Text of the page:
Interview: Christopher Marshall

When did you first develop an interest in film?

I loved movies as a kid.  Starting in middle school and throughout high school, I would always choose to do video projects for any class that would allow it. Usually it was just for extra credit, but I would take any excuse to make a movie.  I would recruit my sister to video with my parents’ VHS camcorder, and a couple friends and I would make a short film about Beowulf or The Scarlet Letter, etc.  The only editing equipment I had were two VHS players that I hooked together to crudely splice our terrible but hilarious projects.

Who are some filmmakers that you admire?

Lars Von Trier, PT Anderson, Alejandro Inarritu, Darren Aronofsky.  

What is the process which goes into making a film? Is it something which anybody can do or does it take a certain kind of person?

Filmmaking has always appealed to me as something magical.  Basically, you take words on a page and bring them to life.  It’s an exhilarating process to watch something appear that you’ve written down.  But, I would say that it takes a dedicated person and someone very passionate about that process to finish a film, especially a feature film which takes a lot of planning and work.  

You've made a film about the tax system. Tell us a bit about it.

An Inconvenient Tax is a documentary film that looks at how the American Income Tax has gotten so complicated since its introduction in 1913.  We do our best to take a non-partisan perspective to discuss the problem and various plans to fix it.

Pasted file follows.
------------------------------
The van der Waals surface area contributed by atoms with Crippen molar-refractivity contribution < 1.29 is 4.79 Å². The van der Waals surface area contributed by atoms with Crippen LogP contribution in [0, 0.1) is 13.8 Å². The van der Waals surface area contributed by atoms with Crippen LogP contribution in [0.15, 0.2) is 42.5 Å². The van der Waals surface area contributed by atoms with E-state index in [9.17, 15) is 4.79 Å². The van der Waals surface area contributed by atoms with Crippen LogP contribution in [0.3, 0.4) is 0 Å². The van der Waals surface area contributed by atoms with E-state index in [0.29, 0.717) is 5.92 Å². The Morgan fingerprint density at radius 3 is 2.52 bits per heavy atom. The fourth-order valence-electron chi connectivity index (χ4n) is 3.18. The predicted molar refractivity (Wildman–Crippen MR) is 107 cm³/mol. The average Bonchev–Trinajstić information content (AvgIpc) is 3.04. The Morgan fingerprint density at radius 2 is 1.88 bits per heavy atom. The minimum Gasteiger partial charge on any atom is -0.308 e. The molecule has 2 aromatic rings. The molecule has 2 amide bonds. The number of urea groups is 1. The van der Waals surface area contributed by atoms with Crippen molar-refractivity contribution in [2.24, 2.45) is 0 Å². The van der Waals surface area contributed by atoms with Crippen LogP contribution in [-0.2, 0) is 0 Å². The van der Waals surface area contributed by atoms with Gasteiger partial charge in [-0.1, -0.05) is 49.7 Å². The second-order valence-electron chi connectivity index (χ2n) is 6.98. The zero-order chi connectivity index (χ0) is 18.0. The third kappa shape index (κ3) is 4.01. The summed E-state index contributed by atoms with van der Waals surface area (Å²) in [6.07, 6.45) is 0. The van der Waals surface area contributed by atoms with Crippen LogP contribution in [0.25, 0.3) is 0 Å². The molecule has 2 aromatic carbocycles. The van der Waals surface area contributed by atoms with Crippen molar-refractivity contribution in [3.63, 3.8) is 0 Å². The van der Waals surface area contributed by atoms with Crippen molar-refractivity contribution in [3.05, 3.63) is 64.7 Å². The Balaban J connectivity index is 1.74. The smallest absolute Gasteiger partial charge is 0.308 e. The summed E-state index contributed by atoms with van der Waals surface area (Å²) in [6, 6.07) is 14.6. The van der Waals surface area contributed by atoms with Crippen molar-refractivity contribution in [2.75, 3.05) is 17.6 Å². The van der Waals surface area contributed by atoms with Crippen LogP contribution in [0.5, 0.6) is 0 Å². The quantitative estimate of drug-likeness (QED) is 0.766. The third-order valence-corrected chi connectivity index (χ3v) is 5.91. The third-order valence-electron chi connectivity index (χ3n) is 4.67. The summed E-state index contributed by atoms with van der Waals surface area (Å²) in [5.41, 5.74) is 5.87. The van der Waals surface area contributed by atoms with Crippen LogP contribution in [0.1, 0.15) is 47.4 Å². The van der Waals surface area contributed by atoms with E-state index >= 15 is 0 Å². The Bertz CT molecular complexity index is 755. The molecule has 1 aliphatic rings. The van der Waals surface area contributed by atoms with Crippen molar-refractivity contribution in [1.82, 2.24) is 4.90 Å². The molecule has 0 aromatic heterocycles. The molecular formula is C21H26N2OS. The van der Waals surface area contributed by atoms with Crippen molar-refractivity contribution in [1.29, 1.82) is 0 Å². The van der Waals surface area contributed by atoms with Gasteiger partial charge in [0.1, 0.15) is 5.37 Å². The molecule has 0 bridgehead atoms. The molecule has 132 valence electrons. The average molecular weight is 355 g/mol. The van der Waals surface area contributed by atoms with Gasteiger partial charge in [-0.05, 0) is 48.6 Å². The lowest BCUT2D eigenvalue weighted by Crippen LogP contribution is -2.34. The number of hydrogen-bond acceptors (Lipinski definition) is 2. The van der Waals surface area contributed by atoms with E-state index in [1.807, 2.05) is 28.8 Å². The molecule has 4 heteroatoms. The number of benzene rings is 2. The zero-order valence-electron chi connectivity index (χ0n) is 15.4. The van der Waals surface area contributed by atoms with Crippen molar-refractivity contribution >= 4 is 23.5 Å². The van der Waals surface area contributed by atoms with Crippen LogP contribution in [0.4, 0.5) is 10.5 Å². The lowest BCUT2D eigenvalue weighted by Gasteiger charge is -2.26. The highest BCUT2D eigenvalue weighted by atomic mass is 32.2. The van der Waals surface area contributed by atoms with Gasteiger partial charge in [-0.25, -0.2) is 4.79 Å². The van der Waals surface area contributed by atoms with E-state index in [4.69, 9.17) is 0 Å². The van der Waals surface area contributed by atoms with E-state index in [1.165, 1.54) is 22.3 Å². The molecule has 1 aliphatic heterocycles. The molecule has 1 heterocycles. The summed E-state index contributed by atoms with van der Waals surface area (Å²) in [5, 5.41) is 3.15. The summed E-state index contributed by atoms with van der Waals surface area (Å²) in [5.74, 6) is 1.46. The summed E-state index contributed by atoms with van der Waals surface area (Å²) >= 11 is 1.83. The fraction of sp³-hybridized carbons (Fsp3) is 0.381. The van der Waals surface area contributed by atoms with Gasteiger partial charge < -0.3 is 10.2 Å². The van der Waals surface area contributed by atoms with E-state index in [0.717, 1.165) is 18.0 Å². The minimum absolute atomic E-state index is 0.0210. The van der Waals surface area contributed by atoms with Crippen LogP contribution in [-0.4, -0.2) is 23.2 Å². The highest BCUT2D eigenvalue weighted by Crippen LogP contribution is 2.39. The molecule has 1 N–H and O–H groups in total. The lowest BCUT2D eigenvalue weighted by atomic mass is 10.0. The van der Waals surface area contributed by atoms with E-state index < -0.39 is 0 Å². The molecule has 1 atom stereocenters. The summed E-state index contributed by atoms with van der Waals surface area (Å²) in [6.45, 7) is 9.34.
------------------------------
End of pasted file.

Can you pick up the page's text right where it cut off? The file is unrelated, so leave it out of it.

Can the tax system in America be fixed or will it always be broken?

Many experts and economists in the film argue that the tax code should be vastly simplified.  This would create better transparency and fairness for all tax payers and hopefully fewer headaches in April.  The major roadblock to simplifying the tax code, however, is that society is very complicated and there are a myriad of conflicting interests pressuring Congress to expand the tax laws.  I think that a lot of the deductions and exemptions could be removed from both the individual and corporate income tax, but it would need to be a major focus of Congress and the public.

What are some the the enjoyable things about filmmaking?

I enjoy probably almost all of the filmmaking process.  In documentary, writing and research are so exciting because I get to dive in and learn something new.  The collaborative aspect to filmmaking is also one of the best parts.  Usually, a film requires the talents of many people working together, and that is very rewarding -- sometimes stressful, but always rewarding in the end.

What are some of the challenges?

Logistically, a film must be planned very carefully, whether it’s a documentary or a narrative film. Usually, things go wrong when there hasn’t been enough done in preproduction.  Then, it’s always hard work to actually make a movie, but I don’t see that as a negative.  Nobody should get into filmmaking who doesn’t want to work their behind off.

Where can people watch An Inconvenient Tax?

Anyone interested in the film can go to

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